I came into the film expecting more insight into what transpired in the all-encompassing, ‘rap beef’ between the Tupac Shakur and Biggie Smalls. What I got (thankfully!) was way more fascinating. This film primarily focuses on a murder case involving two police officers, with one killing the other. From there, the narrative expertly crafts a tale of corruption within the city of Los Angeles’s police department. Not only that, but there are several dots that connect the case to Suge Knight–a man who many believed, ordered the murder of Biggie Smalls in retaliation for the death of Tupac. What’s notable here is how sincere director Brad Furman and company are to the material at their fingertips. Depp and Whitaker carry the ‘Docu-drama’ from it’s potent opening moments all the way to the sorrowful ending. It’s one of those movies that feels more like a trip through an exhibit then it does an evening at the movies; albeit a tantalizing one.
It’s definitely a movie I’d recommend for people looking to gain perhaps a new insight into the strange, and murky circumstances surrounding the murder of Christopher Wallace (Biggie Smalls). Depp’s character was initially tasked with piecing together the ‘cop v cop’ case, but makes it his business to see certain loose ends through to being tied up. This gets him heat from superiors, suspects, and even people he thought he could trust. Whitaker plays a prize-winning journalist who initially (and presumably wrongfully) accused Christopher Wallace of being responsible for the death of Tupac Shakur. As Depp’s character shares more of his case details with Whitaker–the two work together to what they believe may be the tip of the iceberg of a….*DUN DUN DUN* Police Cover up! Anyway, I’m giving this great, Hip-Hop conspiracy a ‘B’.
Check out the trailer below:
Well! The time has finally come and gone. The end of our hero Dong-Hoon’s story. These spoilers are coming fast and furious so get ready:
- Resident snakes and all-round villains, C..E.O. Do Joon-Young and his lackey, Director Yoon are fired from the company for their scandalous ways.
- They are ultimately taken down by Lee Ji-Ahn’s biggest enemy who actually seems to like her alot–Lee Gwang-Ll. SURPRISED!? Kinda. The show had been hinting at his turning into a ‘good guy’ a couple of episodes in a row now. So him doing the great thing he did was only a matter of time.
- With his senior’s blessing, Dong-Hoon is able to keep Lee Ji-Ahn from going to prison herself! Director Park decides not to press charges against her and her ‘brother’ Song Ki-Beom.
- Lee Ji-Ahn’s grandmother (Bong-Ae) passes away, and EVERYONE IS AT THE FUNERAL, AND ITS THE SWEETEST, SADDEST MOMENT OF THE SERIES
- Dong-Hoon takes his wife Lee Ji-Ah’s advice and quits the company to start his own business. All his company pals that look up to him, leave as well and work for him. It’s an inspiring moment in the show, but I couldn’t help but feel like things worked out almost too well
- And also, they work on their relationship too.
- Choi Yoo-Ra and youngest brother, Park Gi-Hoon end up breaking up. Not too stunned by that one! They probably have the least healthiest relationship in the show.
- Monk Gyeomduk finally visits his ex, Jung-Hee. It’s this moment where they’re finally able to move on from their past.
- Lee Ji-Ahn respectfully moves out of town to a new job, then moves back, and greets Dong-Hoon as an old friend…even though it’s been probably a few months to a year. It’s rushed, it’s cute, it’s a wrap.
Honestly a very neat bow tied around an otherwise turbulent, hectic, crawl of a drama series. I didn’t feel like any loose ends were left on cutting room floor. But I can’t shake the feeling that things were wrapped up a little too neatly, considering.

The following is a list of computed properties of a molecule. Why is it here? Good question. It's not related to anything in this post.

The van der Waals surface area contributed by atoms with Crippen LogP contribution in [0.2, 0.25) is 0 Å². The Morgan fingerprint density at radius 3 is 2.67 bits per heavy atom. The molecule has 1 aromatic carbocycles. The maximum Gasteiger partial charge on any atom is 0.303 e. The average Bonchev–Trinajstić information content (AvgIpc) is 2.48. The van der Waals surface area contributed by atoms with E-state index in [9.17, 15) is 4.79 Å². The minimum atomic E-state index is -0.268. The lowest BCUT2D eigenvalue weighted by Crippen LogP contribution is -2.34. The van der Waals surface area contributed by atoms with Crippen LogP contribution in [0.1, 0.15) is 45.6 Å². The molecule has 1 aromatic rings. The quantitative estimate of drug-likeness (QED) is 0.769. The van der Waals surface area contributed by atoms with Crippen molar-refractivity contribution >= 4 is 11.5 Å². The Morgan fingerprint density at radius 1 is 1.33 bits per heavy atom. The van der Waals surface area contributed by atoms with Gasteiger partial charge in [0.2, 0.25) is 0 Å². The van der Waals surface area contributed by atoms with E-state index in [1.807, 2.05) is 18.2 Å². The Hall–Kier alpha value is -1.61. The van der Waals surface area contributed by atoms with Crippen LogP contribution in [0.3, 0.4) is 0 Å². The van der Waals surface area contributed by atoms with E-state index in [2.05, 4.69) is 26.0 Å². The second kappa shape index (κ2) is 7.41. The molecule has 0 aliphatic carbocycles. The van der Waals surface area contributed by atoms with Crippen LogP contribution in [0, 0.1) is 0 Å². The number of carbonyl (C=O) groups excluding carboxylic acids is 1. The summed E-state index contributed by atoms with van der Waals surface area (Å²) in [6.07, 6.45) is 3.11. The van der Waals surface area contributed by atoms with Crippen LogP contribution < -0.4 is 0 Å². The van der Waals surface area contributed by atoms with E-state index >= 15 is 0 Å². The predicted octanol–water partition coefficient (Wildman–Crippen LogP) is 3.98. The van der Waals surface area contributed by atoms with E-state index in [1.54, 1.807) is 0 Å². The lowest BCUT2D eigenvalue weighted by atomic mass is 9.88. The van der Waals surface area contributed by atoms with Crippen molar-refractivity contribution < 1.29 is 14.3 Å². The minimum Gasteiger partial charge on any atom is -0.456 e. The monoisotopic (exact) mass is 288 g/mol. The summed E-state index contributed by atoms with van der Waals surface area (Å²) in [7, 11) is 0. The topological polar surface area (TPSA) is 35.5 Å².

Series Overall: 8 out of 10
WOW! The emotional feels and connections we got in this episode of My Mister! As we dive headlong into a season ending explosion of which no one will emerge unscathed from; here is the obligatory–
Thing we got from this episode:
- I’d like to take this moment in time to focus on an aspect of the plot I’ve sort of left on the cutting room floor: That being Ji-An’s brother? Or Her friend? I think he’s actually a close friend that she considers a brother? Not sure. For the sake of this spoiler: Ji-An’s brother’s cover has been BLOWN AF! And now he’s on the run, with Ji-An sure to be next! Which leads me to the next reveal here,
- Ji-An is screwed SIX WAYS TO SUNDAY! She had been the literal embodiment of “Damned if you do, damned if you don’t” for quite sometime, and was even (eerily) comfortable in that chaos. Now though, it feels like she’s really at the point where she can either spill the beans and come clean on her part in this whole scandal, or risk being ousted another unceremonious way. With only a matter of time before Ji-An’s scheme is blown open by detectives; Should she expose the company’s CEO and take him down with her? Or should she continue to play things by ear?
- Dong-Hoon and his wife are in a weird place. Like relationship wise. It’s like their bond died and went to this weird, awkward, but somehow dignified, phony place where they still make sure to sip their tea while perpetually side-eyeing one another. It’s rough. Are they gonna divorce? Also—
- Dong-Hoon’s brothers now know about him being cheated on and their reactions are pretty much what you’d expect. The oldest weeps and blames it on his failing business. The youngest swears a lot and literally wants to fight..someone! Anyone! He even yells he wants to fight his brother to keep from beating up his sister-in-law! Dude’s temper is something else!
- Yoooooo….Jeong-Hee (owner of the bar that Park Dong-Hoon and his buddies practically live at) confronts her ex (The monk that is Dong-Hoon’s best friend) and WEEPS OUT ALL HER FRUSTRATIONS WITH HIM! For me it was easily the most emotional part of the episode and I REALLY wanna see them back together somehow! Jeong-Hee is a wreck without him. Although, realistically I’d like to see her (with emotional support from friends) pick herself back up and slowly begin to move on past the failed relationship. It’s just not healthy, Jeong-Hee!
- Executive Director Wang is trash. And yes this episode was full of moments where Ji-An and others were putting him in his place (indirectly and directly). I feel like after awhile, living like such an insufferable piece of trash will undoubtedly catch up with you. And I cannot wait to see this guy get the ultimate comeuppance if and when Dong-Hoon wins the Director position!